Walter G. Cady, who celebrated his 80th birthday on December 10, 1954, was the senior member of the AdCom. Professor Cady’s contributions had included the first crystal-controlled oscillator, the first narrowband crystal filter, and was one of the originators of the interaction theory of ferroelectricity in addition to being the principal historian of the science of piezoelectric crystals. He lived to be over 100 years old. Amor Lane, the junior member of the group at 27 years of age, has noted that Cady had a remarkable mind and insight and would often say, “If you can do this, then this will happen,” and it did. In recognition of his accomplishments, the Frequency Control Society of the UFFC-S has a W. G. Cady Award, presented annually since 1982.
Other notable scientists and engineers who were members of the Administrative Committee of the PGUE in its formative years were Julia Herrick – Mayo Clinic, Karl S. Van Dyke, Walter Andersen – Andersen Laboratories, Inc., David Arenberg – Arenberg Laboratories, Warren P. Mason, John E. May, Jr., Allen Meitzler, and Thrygve Meeker – Bell Laboratories, Vincent Salmon – Stanford Research Institute, Don Berlincourt – Clevite, Cyril Harris – Columbia University.
To bring attention to the new group and the field of ultrasonics, the first AdCom persuaded various national conferences to include sessions on ultrasonics for which the members of the PGUE would organize and solicit papers. The first of these followed within five months after the May 6, 1954, organizing meeting with 5 papers presented at the National Electronics Conference in Chicago, September 28-30. The papers dealt with ultrasonics and medicine, ultrasonics and industry, and ultrasonic delay lines. Oskar Mattiat of Clevite-Brush organized the session and William Fry was the Chairman. It was reported that the 250 available seats were filled and there was standing room only. This was followed shortly thereafter by two sessions on industrial ultrasonics and a round table discussion at the annual meeting of the Acoustical Society of America in October in Cleveland. The round table discussion, chaired by Frank Massa, was followed by a lively audience-panel discussion.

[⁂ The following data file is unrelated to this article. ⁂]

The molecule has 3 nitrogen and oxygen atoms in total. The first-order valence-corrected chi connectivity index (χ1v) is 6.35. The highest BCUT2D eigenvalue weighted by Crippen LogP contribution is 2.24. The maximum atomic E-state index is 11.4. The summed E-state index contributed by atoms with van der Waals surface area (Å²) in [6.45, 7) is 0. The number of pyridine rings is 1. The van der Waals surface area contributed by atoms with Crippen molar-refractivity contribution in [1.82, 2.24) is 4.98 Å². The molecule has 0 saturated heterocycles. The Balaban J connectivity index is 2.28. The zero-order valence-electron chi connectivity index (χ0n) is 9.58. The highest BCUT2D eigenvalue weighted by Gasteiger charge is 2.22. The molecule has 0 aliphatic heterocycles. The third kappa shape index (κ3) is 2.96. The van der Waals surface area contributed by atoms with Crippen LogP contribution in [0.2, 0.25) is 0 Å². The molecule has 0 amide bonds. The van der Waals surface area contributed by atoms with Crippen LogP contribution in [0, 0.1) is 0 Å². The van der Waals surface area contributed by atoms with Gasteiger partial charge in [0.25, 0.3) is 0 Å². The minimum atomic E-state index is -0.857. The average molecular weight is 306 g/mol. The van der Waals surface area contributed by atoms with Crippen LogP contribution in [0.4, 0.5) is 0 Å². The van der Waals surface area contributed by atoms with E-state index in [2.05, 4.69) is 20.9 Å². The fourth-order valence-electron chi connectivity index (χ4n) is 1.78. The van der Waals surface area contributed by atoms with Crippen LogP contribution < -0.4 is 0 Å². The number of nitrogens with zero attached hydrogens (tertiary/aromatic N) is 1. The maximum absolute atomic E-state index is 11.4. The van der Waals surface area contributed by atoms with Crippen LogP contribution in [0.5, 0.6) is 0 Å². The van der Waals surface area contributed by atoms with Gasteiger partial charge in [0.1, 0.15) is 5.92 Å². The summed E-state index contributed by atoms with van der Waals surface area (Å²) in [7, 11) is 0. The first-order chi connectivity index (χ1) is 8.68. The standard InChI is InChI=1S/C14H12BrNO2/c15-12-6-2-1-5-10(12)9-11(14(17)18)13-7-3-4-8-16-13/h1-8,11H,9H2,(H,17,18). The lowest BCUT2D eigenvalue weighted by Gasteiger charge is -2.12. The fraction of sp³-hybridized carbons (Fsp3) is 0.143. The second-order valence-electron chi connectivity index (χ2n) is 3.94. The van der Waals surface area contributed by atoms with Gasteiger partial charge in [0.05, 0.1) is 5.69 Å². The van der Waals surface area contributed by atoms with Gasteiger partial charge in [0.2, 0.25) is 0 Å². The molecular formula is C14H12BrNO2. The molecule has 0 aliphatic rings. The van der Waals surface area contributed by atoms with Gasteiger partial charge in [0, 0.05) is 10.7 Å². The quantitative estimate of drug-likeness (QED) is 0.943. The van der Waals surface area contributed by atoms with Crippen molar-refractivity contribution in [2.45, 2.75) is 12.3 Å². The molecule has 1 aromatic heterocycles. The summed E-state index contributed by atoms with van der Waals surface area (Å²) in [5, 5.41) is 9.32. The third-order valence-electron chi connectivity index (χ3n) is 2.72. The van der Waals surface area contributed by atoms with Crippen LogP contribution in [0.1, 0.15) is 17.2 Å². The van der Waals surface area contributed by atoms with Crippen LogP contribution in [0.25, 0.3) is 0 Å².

At the 1954 IRE National Convention in New York, there were 10 papers given in two sessions on March 25, with a reported attendance of 250 at each session. The first session was chaired by Morton Fagen and the second by Julia Herrick. The second session featured papers on ultrasound in medicine with a paper on the application of ultrasound to the brain by Peter Lindstrom, husband of the famous Swedish movie star, Ingrid Bergmann. There were many ladies in attendance, which was an interesting observation, since there were not many female engineers in the mid-1950s. Amor Lane had invited Dr. Lindstrom but had not received a bio-sketch for a proper introduction. So just prior to the talk Amor asked him how he wanted to be introduced and he replied, “Just tell them I’m pretty good with skis.” The coast-to-coast conference coverage was completed when in August 1954, there was a session on ultrasonics at the IRE Western Electronics Show and Convention (WESCON) in Los Angeles organized by Francis X. Byrnes of the United States Naval Electronic Laboratory.